Hyperthyroidism often leads to high blood pressure and heart disease. The high blood pressure is due to the increased pumping pressure of the heart. In some cats, the blood pressure becomes so high that the retina detaches from the back wall of the eye, resulting in sudden blindness. Heart disease develops because the heart must pump faster and more forcefully to meet the bodys increased metabolic demands . To compensate for this increased workload, the muscles of the heart thicken, causing the heart to enlarge and eventually fail. Untreated hyperthyroidism is almost 100 percent fatal.
Hyperthyroidism In Cats: What Does It Mean For Your Kitty
By Katelyn Son | Updated December 05, 2022
If you buy something from a link on our site, we may earn a commision. See our advertising disclosure.
Hyperthyroidism in cats is a common condition in middle-aged to older cats. The clinical signs of feline hyperthyroidism include increased appetite with weight loss. Left untreated, cats develop high blood pressure, kidney disease and heart problems.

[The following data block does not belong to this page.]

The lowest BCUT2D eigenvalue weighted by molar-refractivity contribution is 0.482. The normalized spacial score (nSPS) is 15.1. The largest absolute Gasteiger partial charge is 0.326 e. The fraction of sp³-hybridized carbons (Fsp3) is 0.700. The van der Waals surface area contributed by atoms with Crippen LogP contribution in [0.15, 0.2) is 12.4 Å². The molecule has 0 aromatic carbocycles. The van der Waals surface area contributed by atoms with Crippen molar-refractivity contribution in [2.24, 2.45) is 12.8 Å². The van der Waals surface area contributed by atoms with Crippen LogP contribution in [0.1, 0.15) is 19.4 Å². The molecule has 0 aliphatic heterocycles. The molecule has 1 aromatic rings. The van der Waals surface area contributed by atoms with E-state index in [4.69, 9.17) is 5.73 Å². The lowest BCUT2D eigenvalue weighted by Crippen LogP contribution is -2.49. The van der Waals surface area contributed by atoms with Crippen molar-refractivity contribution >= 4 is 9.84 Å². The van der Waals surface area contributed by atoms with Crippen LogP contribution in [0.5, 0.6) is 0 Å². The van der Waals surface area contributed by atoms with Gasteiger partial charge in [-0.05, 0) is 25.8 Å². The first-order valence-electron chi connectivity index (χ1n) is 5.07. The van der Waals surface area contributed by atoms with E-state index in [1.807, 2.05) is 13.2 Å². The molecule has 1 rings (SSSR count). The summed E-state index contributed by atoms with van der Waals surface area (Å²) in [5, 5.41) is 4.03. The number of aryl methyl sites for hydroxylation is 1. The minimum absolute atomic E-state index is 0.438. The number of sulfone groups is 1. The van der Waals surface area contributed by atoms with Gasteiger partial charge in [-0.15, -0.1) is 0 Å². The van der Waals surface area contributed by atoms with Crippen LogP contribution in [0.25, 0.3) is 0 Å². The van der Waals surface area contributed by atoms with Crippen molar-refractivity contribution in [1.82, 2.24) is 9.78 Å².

With treatment, most cats with hyperthyroidism can lead a normal life for months and years to come.
There are lots of treatment options for feline hyperthyroidism. This includes special food, medication such as methimazole, surgical removal, or radioactive iodine treatment. Your veterinarian is best placed to discuss which treatment is best suited to your cat.
Recommended Reading: Different Types Of Thyroid Tests
Diet Control For Hyperthyroidism
Studies have shown that an iodine-restricted diet alone can control thyroid hormone levels, without the need for medication. Without iodine, the thyroid gland cannot make any hormones. Hills Pet Nutrition produces a prescription diet for cats with strictly controlled iodine levels.
However, on this diet, your cat must not consume any other food or liquid apart from water. Obviously, this solution wouldnt be practical for a cat that has access to the outdoors, or a cat that lives with others even the smallest amount of stolen food will allow hormones to be produced. While there have been no reported side effects, its possible that very low iodine diets can affect the immune system, although there is no evidence of this.